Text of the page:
There are still people for which everything is in its place. My sister is one of them. At a company holiday party, she wore a black and gold one-shoulder dress that hugged her fit frame and flattered accordingly. She always looks good and just right. Nothing — including the clothing on her body — is out of place. There are still people like her out there, many in fact. But, if you are like me and find yourself with folks who self-identify as left of center, the proportions begin to take on a life of their own, lengthening downwards and expanding outwards. Our clothing is a manifestation of an interiority that aims to grasp, to touch as much of the world around us and experience it first hand. It is an acknowledgement of a hunger for more.
A month or two ago, I attended an overstuffed party consumed with young adults, probably a year or two younger than me, but demonstrably different in terms of manner and goals. My sweaters drip around my limbs, a lifeless excess of cloth. But these partygoers were dressed to increasingly stardardized extremes: glasses oversized to the point of satire, t-shirts that skim the ground and collect bundles of lint. None of it was practical, but it made for a dramatic presentation.
Fashion is boldness, and to wear something specific and extreme is an active statement of one’s boldness. At least, this is my interpretation. I often find it is most difficult to expound at length about any one subject — whether it be art or music or current events — with the people I find most experimental, most misfit, in their fashion choices. This is not a criticism of their personal aesthetic but an indictment of stereotypes and first impressions.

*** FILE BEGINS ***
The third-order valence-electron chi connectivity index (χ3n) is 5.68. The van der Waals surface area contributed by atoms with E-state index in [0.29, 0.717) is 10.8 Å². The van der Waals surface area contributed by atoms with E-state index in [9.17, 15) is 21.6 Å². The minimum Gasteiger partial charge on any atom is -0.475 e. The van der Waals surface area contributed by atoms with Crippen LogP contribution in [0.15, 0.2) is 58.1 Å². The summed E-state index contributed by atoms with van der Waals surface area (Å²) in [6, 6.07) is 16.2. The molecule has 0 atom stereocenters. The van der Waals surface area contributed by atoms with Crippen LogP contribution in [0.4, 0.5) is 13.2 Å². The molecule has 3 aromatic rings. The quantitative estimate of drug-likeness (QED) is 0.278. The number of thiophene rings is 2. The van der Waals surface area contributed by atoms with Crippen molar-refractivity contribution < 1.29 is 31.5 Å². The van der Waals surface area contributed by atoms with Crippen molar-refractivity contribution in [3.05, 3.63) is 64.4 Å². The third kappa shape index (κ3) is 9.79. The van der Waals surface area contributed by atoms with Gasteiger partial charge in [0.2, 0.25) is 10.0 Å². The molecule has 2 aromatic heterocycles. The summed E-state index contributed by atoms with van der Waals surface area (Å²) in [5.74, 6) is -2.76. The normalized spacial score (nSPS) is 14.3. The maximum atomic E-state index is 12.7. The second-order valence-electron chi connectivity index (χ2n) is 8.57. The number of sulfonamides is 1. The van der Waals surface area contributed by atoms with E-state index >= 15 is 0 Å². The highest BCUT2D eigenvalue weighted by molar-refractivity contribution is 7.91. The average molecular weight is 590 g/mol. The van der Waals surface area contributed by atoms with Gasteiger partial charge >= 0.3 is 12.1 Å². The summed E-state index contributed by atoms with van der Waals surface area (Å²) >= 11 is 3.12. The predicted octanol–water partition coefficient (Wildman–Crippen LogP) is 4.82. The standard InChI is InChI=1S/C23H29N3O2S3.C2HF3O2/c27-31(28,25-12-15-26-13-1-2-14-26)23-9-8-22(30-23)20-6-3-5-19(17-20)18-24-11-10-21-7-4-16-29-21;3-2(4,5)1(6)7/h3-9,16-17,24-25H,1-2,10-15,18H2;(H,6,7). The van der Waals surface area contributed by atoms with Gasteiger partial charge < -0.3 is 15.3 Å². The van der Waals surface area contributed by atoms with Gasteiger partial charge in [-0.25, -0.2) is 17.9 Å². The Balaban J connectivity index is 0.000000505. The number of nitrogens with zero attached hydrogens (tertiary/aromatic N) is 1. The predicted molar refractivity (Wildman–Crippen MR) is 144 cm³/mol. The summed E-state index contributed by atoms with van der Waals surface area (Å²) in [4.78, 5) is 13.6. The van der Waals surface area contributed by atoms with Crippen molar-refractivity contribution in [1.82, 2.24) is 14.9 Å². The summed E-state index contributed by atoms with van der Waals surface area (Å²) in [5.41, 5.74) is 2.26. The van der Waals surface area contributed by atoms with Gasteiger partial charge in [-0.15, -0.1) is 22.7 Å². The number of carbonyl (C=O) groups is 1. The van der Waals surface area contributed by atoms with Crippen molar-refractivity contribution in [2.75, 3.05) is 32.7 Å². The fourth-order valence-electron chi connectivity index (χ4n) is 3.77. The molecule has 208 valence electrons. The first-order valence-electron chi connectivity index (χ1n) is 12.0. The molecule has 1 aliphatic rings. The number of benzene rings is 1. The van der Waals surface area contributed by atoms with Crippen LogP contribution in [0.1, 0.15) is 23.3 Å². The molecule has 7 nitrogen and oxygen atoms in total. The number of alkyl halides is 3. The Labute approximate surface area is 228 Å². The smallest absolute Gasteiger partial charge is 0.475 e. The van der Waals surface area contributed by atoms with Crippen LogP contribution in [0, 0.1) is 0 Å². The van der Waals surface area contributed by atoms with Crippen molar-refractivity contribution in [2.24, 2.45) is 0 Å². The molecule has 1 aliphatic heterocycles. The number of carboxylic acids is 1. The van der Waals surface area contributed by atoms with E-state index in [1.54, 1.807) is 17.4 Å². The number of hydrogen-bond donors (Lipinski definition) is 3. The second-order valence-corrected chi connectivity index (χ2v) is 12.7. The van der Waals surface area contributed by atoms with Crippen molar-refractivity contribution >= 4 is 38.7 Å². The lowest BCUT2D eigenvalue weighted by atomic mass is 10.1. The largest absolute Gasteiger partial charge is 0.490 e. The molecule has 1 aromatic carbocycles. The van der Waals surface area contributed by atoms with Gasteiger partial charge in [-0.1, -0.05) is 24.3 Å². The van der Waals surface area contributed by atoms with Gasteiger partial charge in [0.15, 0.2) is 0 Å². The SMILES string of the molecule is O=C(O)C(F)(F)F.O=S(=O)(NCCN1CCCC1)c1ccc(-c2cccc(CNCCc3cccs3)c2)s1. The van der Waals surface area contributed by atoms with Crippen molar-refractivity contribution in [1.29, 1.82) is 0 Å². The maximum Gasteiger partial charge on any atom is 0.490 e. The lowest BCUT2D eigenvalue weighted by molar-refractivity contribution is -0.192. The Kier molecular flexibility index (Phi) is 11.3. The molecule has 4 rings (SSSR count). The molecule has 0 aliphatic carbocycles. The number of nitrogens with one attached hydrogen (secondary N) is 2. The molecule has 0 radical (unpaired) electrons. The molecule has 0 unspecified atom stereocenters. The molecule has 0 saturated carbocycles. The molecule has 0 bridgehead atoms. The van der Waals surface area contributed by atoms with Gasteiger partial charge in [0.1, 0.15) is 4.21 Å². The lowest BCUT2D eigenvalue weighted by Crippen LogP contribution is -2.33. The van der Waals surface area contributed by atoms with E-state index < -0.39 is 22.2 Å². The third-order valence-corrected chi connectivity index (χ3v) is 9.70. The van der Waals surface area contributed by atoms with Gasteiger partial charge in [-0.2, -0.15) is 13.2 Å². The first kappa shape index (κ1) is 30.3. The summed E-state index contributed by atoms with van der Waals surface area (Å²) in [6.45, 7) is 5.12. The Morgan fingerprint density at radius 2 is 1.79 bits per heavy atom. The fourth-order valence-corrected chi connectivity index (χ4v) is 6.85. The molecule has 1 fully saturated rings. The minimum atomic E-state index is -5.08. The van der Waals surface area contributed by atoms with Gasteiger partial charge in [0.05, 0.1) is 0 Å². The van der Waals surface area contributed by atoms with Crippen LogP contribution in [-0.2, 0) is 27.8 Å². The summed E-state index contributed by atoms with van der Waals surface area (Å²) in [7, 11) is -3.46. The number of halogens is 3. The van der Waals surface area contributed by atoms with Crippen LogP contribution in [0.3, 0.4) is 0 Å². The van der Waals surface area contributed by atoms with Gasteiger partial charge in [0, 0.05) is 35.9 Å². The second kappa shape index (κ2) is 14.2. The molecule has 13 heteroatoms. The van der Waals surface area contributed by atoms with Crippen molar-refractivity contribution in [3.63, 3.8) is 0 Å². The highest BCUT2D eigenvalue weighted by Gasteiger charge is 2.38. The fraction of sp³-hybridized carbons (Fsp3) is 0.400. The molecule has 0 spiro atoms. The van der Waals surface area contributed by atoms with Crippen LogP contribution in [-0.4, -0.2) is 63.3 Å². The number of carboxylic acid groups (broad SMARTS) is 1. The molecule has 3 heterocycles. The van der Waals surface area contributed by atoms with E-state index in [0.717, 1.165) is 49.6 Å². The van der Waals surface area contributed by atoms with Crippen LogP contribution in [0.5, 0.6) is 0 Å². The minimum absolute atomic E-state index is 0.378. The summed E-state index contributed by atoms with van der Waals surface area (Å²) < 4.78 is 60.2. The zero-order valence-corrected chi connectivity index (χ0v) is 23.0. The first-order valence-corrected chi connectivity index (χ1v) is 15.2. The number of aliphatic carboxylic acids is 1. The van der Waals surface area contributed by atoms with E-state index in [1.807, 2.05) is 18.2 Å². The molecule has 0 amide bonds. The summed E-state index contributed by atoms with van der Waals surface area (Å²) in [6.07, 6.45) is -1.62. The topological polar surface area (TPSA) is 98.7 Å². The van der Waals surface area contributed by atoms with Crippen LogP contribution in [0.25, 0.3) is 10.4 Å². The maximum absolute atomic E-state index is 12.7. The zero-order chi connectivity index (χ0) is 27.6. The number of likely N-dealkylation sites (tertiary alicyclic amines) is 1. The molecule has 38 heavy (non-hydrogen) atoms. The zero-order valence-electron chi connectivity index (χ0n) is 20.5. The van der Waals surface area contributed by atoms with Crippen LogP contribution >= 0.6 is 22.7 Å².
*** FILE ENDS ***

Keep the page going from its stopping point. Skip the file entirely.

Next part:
A misfit is something of the wrong size or shape for its purpose. The idea of the misfit has been used, abused, and transformed into a visual and fashionable form of rebellion, a potent symbolism for an increasingly maladjusted and communication-deficient generation. The easiest way someone can show the world that they are rebellious, or at least just a little bit different, is to appropriate anti-choices in clothing. If first impressions are everything, then a misshapen clothing item or accessory is now the quickest way of letting the world know that “something” about you (political views, musical tastes, life goals) is left of center. By wearing high water pants, one is telling the world around them that their interiority, the aspect of the individual that can only be truly communicated from the individual in question, is far more nuanced than the average person on the street.
My life as a black woman is an understated rebellion of stereotypes. What I pursue is a selfhood not readily available based on my physicality. But I am also human, a visual creature. Although I aim for independence from the rules and rituals of my appearance, I still look at the people and the world around me with 23 years of truths, half-truths, and downright lies. I still see a man in a business suit and assume that he is successful and accomplished. I still see a preppy young woman and view her as childish and spoiled. They don’t need to tell me who they are. I have relied too much on my frequently incorrect beliefs to abandon them when faced with a world unlike me.
And it is this practice, of seeing and then knowing, that helps strengthen the connection between the misfit and the individual. By wearing mens’ loafers, I am participating in the game and following the rules of who I want people to think I am. They don’t need to truly know me. They know enough.